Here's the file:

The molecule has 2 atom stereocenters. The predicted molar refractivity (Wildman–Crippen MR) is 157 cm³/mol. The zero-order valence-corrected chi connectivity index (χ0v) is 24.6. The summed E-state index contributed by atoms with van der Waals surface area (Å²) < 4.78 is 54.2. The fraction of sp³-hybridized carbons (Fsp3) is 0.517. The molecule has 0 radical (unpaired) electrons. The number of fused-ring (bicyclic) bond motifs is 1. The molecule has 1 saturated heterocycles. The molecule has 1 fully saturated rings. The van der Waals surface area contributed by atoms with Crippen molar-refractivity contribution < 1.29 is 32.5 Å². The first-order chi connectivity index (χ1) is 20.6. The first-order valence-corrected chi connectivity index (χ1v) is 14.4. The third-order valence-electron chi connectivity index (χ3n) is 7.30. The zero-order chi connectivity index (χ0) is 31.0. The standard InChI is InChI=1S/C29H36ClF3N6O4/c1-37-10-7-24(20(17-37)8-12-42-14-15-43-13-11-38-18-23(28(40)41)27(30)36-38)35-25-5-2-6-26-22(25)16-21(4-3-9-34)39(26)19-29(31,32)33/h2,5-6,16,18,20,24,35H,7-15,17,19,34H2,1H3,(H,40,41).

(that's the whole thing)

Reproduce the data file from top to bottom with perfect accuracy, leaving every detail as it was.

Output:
The molecule has 2 atom stereocenters. The predicted molar refractivity (Wildman–Crippen MR) is 157 cm³/mol. The zero-order valence-corrected chi connectivity index (χ0v) is 24.6. The summed E-state index contributed by atoms with van der Waals surface area (Å²) < 4.78 is 54.2. The fraction of sp³-hybridized carbons (Fsp3) is 0.517. The molecule has 0 radical (unpaired) electrons. The number of fused-ring (bicyclic) bond motifs is 1. The molecule has 1 saturated heterocycles. The molecule has 1 fully saturated rings. The van der Waals surface area contributed by atoms with Crippen molar-refractivity contribution < 1.29 is 32.5 Å². The first-order chi connectivity index (χ1) is 20.6. The first-order valence-corrected chi connectivity index (χ1v) is 14.4. The third-order valence-electron chi connectivity index (χ3n) is 7.30. The zero-order chi connectivity index (χ0) is 31.0. The standard InChI is InChI=1S/C29H36ClF3N6O4/c1-37-10-7-24(20(17-37)8-12-42-14-15-43-13-11-38-18-23(28(40)41)27(30)36-38)35-25-5-2-6-26-22(25)16-21(4-3-9-34)39(26)19-29(31,32)33/h2,5-6,16,18,20,24,35H,7-15,17,19,34H2,1H3,(H,40,41).